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One of the many misconceptions about LGBT people that others don’t seem to understand is we live our lives just like anyone else. We get up in the morning, have breakfast, shower, get dressed and go to work. As children, boys think of becoming fire fighters, police officers, and soldiers and girls dream of becoming nurses or teachers. Okay, sometimes it’s the reverse but that’s okay too. As children many of us had a dream of the future.

That dream includes serving our country as so many of us have done and done proudly and with distinction. Being a gay, lesbian or transgender person doesn’t change that. Many of us are in the police, are fire firefighters or are serving proudly in our country’s military. I’m posting this on September 11, 2011 and this date is the 10 year anniversary of the infamous 9/11 attack on the United States.

Why am I talking about 9/11 on a LGBT blog? I’m talking about this because we were there. Here are the numbers: 2,606 died in the towers and on the ground, and a further 125 were killed at the Pentagon of which 55 were military personnel. 411 emergency workers including fire fighters, police, paramedics and EMTs died when the towers collapsed. I know, these are just numbers but you’ll have to remember that these numbers represent real people of different races, sexes, orientations and gender identities.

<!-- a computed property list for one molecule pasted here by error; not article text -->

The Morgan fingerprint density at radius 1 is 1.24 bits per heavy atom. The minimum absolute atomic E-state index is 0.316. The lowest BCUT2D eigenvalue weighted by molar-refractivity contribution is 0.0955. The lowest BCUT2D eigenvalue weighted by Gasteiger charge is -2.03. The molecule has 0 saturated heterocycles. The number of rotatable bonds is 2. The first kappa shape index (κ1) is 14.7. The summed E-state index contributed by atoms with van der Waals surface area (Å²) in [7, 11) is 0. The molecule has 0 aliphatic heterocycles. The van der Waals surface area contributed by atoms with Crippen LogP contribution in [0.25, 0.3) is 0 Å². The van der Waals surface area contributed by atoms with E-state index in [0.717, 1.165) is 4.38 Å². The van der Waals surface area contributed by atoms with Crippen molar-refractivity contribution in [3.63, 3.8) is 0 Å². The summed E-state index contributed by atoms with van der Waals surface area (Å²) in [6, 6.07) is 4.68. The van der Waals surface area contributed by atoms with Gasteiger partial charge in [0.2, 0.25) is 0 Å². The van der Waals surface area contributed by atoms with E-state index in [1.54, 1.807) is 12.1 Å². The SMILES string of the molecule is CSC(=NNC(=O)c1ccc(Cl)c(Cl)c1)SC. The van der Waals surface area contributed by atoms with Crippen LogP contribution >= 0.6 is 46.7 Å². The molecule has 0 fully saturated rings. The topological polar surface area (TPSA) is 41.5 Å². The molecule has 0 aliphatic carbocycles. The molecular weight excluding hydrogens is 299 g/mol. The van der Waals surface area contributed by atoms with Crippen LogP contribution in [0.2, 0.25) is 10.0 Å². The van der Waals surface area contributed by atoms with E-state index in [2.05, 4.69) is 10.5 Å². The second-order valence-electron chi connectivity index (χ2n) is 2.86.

Yes, I said orientations and gender identities because we were there. We were there as workers in the World Trade Center’s two towers and we were there amongst the emergency workers and we may have been included in the numbers at the pentagon. We were there and died just like all those other people. This is a sad day but it’s a time that we should recognize those heroes who gave their lives in service to others. Actually we should do this all the time but days should be put aside to remember them and September 11 needs to be one. We have days to remember those military members who gave the ultimate sacrifice to preserve freedom and we need to do the same for other heroes.

We really need to stress that among those who gave their lives for others were members of the LGBT community. We were there with them. Hate-groups like to give people the impression that we’re all deviants who’s only goal is to make straight people gay or who pray on children in order to make them gay too. That is garbage and we need to say so. We also need to yell at the top of our voices that we’re just like everyone else in our day-to-day activities. And, on days like this, we have to point out that the heroes we remember include gays, lesbians and transgender people who also gave their all alongside their comrades and they did this for us.

Please remember them,



9/11 Voices: LGBT Leaders and First-Responders

Mother of 9/11 Flight 93 hero Mark Bingham outspoken on gay rights, other causes